Immunotherapy, specifically immune checkpoint inhibitors (ICIs), has become a standard cancer treatment.
However, 20-40% of patients suffer from cutaneous adverse events while receiving it.
A new study challenges the perception that these effects should only be treated as a negative outcome.
The researchers compared medical information of more than 14,000 advanced cancer patients who received ICIs, half who experienced skin-related side effects and half who did not.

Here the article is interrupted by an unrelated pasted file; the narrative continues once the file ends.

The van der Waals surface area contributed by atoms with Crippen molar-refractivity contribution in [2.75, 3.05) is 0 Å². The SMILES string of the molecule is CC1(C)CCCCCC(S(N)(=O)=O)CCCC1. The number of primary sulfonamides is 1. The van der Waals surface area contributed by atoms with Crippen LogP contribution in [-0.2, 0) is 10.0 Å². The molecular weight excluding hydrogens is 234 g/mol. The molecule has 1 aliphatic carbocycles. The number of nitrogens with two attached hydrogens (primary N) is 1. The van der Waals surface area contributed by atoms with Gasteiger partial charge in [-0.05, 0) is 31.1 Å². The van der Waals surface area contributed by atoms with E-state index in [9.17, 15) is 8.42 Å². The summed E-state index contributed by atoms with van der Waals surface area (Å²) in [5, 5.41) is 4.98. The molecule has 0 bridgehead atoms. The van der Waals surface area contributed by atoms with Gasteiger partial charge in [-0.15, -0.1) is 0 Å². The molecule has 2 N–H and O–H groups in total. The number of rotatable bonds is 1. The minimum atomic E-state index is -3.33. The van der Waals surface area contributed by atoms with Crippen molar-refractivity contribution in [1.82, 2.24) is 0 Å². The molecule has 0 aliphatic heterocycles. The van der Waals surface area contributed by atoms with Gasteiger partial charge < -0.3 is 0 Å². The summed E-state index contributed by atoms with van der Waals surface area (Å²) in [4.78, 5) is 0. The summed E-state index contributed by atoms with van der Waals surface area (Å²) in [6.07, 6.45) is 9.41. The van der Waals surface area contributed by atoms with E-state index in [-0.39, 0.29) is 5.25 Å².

They have found that those who experienced at least one skin-related adverse event had a 22% decrease in mortality.
They concluded that these side effects might be linked to better response to ICIs and improved survival.
More studies are required to understand the mechanism underlying these findings.
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